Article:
The search for truth
One consequence of living in the internet age is that people are drowning under the sheer amount of information that they are being asked to process.
“We’re now living in an age of complete information overload,” explains Jamie.
“We’re overwhelmed with conflicting information all the time and the only way you can really deal with that is to take sides and engage with it almost at an emotional level – what feels right, using all those heuristic shortcuts to make sense of the confusing noise.”
Objective truth can be a casualty of this noise. The online success of radical groups – many of whom were early adopters of online technology - in spreading mistruths and amplifying false narratives with a kernel of truth has also helped to muddy the waters.
A common misconception around so-called echo chambers is that we don’t encounter people with different political opinions when we’re online. Jamie points out that this happens all the time but that we don’t have the time or the inclination to actually engage with them, to see what they’re really like as people or to try to understand their viewpoints. Instead, we often focus on the fact that we don’t agree with them.
He describes this phenomenon as a ‘backfire effect,’ where encountering opposing views can actually reinforce our existing views. People rarely change their views after encountering contradictory viewpoints. Instead, it can actually make us more entrenched in our positions, something that can lead to even more polarised politics.
And so we come back to those deepfake videos, which Jamie believes will make it even harder for people to know what is real and what is fake. It seems only a matter of time before this technology is available as a simple app on your phone and anyone can make a deepfake video.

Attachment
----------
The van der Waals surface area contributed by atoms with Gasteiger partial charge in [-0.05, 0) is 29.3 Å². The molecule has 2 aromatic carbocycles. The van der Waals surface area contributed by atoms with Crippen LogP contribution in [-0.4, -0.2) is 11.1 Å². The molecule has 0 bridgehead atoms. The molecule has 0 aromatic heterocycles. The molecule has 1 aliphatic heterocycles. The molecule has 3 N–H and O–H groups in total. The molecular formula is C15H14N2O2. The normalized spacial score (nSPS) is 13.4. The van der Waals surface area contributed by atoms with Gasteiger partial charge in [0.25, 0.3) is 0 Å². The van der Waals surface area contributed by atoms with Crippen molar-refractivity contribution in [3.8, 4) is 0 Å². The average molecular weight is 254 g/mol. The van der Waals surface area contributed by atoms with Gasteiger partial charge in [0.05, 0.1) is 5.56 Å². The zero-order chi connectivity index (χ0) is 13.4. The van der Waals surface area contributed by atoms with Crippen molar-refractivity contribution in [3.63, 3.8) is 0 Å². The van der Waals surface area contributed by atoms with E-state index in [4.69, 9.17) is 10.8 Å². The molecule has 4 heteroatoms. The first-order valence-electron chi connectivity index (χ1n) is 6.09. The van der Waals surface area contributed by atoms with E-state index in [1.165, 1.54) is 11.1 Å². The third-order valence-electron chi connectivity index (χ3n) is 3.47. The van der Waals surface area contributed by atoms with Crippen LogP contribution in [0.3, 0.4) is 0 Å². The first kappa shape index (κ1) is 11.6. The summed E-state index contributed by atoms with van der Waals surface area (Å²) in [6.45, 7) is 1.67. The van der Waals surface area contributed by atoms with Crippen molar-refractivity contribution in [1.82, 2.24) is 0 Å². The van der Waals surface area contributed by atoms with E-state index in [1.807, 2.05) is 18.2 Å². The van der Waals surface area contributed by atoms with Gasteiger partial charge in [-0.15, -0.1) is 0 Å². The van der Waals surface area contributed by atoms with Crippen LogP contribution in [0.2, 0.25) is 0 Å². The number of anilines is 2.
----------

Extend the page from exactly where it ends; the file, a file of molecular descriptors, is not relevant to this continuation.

It won't be long before the average person can easily make a reputation-ruining video featuring world leaders, local politicians, your boss or even a work colleague.
“Already but increasingly in the next couple of years, it’s going to be very, very easy to make anybody say anything, to doctor video footage so it looks incredibly lifelike and realistic, and this is going to be a huge problem.
“It’s going to be harder and harder to work out what’s real and what’s fake. And all those problems of your cognitive bias, your willingness to believe things you already think, is going to be turbocharged by the sort of possibility of videos being perfectly changed. I think the danger there is not that people will just believe anything they see but they just won’t believe anything.”
With plausible deniability, people in power could simply claim that any embarrassing or incriminating video evidence is a fake. If people aren’t able to trust their own eyes, it will be difficult to believe anything that they see.
“That’s a problem because when people don’t believe anything, they just believe their own emotions and their own gut instincts.”
Just as John F Kennedy’s success in the first televised US presidential debate made TV something that politicians couldn't ignore, it’s clear that the internet is now becoming a major influence on modern politics. The question now is whether we can adapt our legislation, public discourse and online habits to make sure that this influence is a positive one.
The Secure Computing Forum takes place on September 12 in the RDS in Dublin. For more information on its fantastic line-up of speakers, check out the Secure Computing Forum website.
Tickets are €100 (excluding VAT) and refreshments will be provided throughout the day. You can register for tickets here.